Morning Edition for January 9, 2012 Hear the Morning Edition program for January 9, 2012

Morning EditionMorning Edition

The U.S. is still trying to formulate new policies for the fast-changing politics of the Middle East. Here, Hillary Clinton stands with Libyan fighters who ousted Moammar Gadhafi during an Oct. 18 visit by the U.S. secretary of state to the capital Tripoli. Kevin Lamarque/AFP/Getty Images) hide caption

toggle caption
Kevin Lamarque/AFP/Getty Images)

Is The Arab Spring Good Or Bad For The U.S.?

  • Download
  • <iframe src="https://www.npr.org/player/embed/144799401/144888854" width="100%" height="290" frameborder="0" scrolling="no" title="NPR embedded audio player">
  • Transcript

Eliminating junk food from a child's diet is usually not enough to effectively treat attention deficit disorders, a paper shows. Tarah Dawdy via Flickr hide caption

toggle caption
Tarah Dawdy via Flickr

For Kids With ADHD, Some Foods May Complement Treatment

  • Download
  • <iframe src="https://www.npr.org/player/embed/144796050/144888858" width="100%" height="290" frameborder="0" scrolling="no" title="NPR embedded audio player">
  • Transcript

Italy's famed accordion industry has all the business it wants — but there are limits to its ambitions. Marco Di Lauro/Getty Images hide caption

toggle caption
Marco Di Lauro/Getty Images

Italy's Accordion Industry: Tiny And Thriving

  • Download
  • <iframe src="https://www.npr.org/player/embed/144809351/144888898" width="100%" height="290" frameborder="0" scrolling="no" title="NPR embedded audio player">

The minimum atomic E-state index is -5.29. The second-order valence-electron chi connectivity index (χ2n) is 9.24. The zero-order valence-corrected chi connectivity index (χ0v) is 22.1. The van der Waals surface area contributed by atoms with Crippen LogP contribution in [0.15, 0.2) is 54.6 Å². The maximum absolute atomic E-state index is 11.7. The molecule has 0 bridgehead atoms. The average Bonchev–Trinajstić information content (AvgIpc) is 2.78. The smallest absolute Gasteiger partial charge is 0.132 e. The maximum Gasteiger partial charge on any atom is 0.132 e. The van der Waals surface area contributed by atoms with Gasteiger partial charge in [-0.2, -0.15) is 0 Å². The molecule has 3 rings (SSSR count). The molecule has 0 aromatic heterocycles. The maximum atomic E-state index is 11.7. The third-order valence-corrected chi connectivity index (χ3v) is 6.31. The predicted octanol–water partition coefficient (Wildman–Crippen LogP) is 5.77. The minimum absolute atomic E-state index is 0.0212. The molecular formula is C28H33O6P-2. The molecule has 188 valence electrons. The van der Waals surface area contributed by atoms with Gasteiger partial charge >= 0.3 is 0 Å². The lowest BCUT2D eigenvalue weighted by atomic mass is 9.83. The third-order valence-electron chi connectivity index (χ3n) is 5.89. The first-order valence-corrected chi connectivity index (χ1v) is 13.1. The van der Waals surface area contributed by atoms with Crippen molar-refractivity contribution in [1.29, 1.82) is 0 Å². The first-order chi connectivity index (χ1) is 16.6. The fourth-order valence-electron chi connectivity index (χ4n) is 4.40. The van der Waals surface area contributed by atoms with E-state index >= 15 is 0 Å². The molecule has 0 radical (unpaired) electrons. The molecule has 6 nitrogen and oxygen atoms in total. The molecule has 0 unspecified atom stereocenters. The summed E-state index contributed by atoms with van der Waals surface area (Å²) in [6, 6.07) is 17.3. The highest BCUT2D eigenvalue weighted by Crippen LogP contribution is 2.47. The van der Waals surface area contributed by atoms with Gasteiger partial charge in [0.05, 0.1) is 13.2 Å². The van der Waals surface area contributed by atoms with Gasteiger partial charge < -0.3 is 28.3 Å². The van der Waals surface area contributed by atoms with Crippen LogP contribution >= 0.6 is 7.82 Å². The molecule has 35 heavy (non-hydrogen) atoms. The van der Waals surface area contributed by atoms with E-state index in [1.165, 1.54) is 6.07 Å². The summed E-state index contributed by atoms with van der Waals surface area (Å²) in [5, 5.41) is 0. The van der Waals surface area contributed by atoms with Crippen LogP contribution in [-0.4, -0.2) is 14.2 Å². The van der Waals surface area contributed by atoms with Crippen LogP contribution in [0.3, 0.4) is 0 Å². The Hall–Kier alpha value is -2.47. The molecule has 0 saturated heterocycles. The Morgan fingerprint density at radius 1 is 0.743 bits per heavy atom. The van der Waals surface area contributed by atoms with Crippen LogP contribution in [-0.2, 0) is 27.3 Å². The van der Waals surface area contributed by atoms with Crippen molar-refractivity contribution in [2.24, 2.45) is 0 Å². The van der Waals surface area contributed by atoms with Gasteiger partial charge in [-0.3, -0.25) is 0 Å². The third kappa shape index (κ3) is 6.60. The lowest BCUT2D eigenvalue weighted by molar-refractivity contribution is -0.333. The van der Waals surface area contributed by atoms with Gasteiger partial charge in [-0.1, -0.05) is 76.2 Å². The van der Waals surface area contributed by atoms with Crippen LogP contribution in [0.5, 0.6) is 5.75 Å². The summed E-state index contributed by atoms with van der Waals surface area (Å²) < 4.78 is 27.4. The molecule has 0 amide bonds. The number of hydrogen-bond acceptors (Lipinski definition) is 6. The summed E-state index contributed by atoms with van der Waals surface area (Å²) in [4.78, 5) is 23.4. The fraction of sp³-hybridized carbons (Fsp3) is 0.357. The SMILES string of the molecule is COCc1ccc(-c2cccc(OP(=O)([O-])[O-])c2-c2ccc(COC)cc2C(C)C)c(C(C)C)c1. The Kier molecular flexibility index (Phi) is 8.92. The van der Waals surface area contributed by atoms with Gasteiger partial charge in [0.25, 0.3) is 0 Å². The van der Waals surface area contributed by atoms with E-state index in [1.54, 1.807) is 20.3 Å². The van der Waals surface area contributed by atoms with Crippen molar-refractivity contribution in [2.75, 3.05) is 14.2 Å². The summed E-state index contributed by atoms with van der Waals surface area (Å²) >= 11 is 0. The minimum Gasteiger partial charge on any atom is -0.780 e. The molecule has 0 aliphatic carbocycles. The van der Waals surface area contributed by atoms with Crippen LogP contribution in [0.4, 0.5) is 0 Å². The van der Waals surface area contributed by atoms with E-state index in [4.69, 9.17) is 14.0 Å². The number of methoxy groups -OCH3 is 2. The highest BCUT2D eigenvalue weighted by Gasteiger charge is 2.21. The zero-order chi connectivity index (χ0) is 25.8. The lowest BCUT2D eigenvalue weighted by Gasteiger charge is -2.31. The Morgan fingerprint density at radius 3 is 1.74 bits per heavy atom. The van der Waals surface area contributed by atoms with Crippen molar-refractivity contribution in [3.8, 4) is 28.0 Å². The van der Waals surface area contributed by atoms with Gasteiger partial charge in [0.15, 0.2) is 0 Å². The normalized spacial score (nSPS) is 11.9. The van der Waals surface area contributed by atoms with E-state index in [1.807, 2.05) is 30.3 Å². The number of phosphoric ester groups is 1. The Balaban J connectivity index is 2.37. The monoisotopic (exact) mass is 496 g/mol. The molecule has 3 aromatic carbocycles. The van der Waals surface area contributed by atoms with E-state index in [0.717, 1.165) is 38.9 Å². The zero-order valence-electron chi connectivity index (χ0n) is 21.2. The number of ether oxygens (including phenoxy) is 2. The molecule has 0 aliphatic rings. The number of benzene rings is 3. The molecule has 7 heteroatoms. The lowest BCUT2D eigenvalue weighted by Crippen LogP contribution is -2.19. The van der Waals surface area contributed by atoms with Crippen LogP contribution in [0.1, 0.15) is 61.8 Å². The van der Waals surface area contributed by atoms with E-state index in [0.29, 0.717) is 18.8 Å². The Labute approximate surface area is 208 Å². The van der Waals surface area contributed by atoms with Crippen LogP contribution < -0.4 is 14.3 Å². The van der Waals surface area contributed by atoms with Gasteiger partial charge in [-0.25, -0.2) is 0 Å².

• Transcript

The Texas State Capitol in Austin. The Lone Star State is gaining four additional congressional seats because of its booming population, but its redistricting plans are in limbo. Eric Gay/AP hide caption

toggle caption
Eric Gay/AP

Texas Redrawn: Voting Rights, States' Power In Court

  • Download
  • <iframe src="https://www.npr.org/player/embed/144761572/144888904" width="100%" height="290" frameborder="0" scrolling="no" title="NPR embedded audio player">
  • Transcript

Grover Cleveland's wife, Frances, was a fashion icon during the late 1800s and was considered the Jackie Kennedy of her day. Her inaugural gown was more of a two-piece ensemble — an elegant floral chine skirt and a peach velvet bodice crafted by House of Doucet of Paris. Hugh Talman/Courtesy of the Smithsonian's National Museum of American History hide caption

toggle caption
Hugh Talman/Courtesy of the Smithsonian's National Museum of American History

Dancing Through History With First Ladies' Gowns

  • Download
  • <iframe src="https://www.npr.org/player/embed/144847631/144888906" width="100%" height="290" frameborder="0" scrolling="no" title="NPR embedded audio player">
  • Transcript

Searching for a song you heard between stories? We've retired music buttons on these pages. Learn more here.

Morning EditionMorning Edition